There are I think some very interesting things happening with it, the recent announcement by Jack Mallers with Zap, where you can buy instantly, with a fiat on ramp to instant sats in the wallet, which I think is very interesting, very cool and I don’t know how he does it yet, but I think that’s very cool. One of my controversial opinions that I hold, is that Bitcoin and Lightning sats feel like two separate currencies, even though it’s the same.
Paul Puey: Oh my God, did you just say that?
Peter McCormack: I know, I’m going to get killed for this!
Paul Puey: Have you had Udi on your show?
Peter McCormack: Yes I have had Udi on my show.
Paul Puey: So I’ve been on a show with him and I’m notorious as being the guy that called Lightning an altcoin.
Peter McCormack: I did not call it that!
Paul Puey: So it was the discussion of, will we implement it and the difficulty of implementing it. My co-founder said it’s as difficult, if not significantly harder than implementing an alt coin and it’s going to feel like one inside of the app. It won’t feel like Bitcoin, you’ll have a Bitcoin balance and you’ll have a Lightning balance and they’ll be very, very different.
We tried to determine whether you could hide it, you can hide the complexity of your on-chain Bitcoin versus you’re Lightning balance and we couldn’t settle on figuring out a way to do that. That’s why I said “this is going to feel like an alt coin, it’s going to be like a separate balance” and in some ways there’s a potential for it to even to have a different value, like not being completely the same value as Bitcoin.
We see this even with the dollar, the dollar is sitting in different accounts and it has different value to people. It’s not 100% fungible across the board.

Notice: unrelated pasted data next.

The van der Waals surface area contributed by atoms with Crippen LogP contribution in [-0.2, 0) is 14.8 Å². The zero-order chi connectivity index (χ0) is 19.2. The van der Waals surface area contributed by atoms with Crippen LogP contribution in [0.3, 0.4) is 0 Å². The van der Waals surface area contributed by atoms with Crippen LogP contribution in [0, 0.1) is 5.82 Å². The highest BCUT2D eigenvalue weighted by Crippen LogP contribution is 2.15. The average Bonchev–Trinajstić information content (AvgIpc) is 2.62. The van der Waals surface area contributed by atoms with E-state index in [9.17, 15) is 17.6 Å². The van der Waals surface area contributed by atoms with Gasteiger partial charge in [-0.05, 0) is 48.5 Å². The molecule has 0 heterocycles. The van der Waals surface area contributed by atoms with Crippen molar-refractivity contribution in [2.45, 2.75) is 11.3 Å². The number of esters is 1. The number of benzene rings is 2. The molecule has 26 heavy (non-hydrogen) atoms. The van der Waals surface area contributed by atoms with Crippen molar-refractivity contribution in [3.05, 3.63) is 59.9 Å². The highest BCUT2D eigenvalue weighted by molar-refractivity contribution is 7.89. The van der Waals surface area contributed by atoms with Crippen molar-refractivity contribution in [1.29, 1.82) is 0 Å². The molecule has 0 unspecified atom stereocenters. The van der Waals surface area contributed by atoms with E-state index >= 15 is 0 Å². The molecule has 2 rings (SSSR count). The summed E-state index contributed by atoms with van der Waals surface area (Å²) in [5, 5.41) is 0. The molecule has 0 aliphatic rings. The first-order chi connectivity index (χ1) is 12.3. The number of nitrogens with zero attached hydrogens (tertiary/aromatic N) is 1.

Peter McCormack: I’ve just been out to Cambodia and Vietnam. When I was in Cambodia, I was using the dollar because they don’t want the local currency and they won’t accept in shops and restaurants, any note with a rip because it’s treated as a lower value! So that happens in the real world as well.
Paul Puey: It totally does and the reason why that debate sparked so much kind of controversy, is I made the statement that yes, there’s currency and then there’s a payment mechanism and Lightning is the same currency as Bitcoin, but with a different payment mechanism. But ironically, the advent of cryptocurrency, the advent of Bitcoin is the very first time ever in the world that we actually had a currency with its own payment mechanism.
So therefore the currency even of itself started to become defined by the fact that it had one, that it had had its own payment mechanism. So if your rip that payment mechanism into two, you almost 50% have a different currency. Before Bitcoin, gold shells, whatever it is, chickens, the only payment mechanism that was inherently built into it was literally the physical air between you and the person receiving it. That’s the only payment mechanism we ever had.
Peter McCormack: How much shit did you get for calling it an alt coin?
Paul Puey: Do you remember that message that you said earlier about how your day just gets zapped, you just feel drained? That was a weekend and it was like a Saturday or Sunday.
Peter McCormack: Because people will treat it like an attack and I personally wouldn’t call it an alt coin, but it just feels like there’s two…
Paul Puey: It’s not an alt coin, it just feels different in the experience of holding its balance and sending and transacting.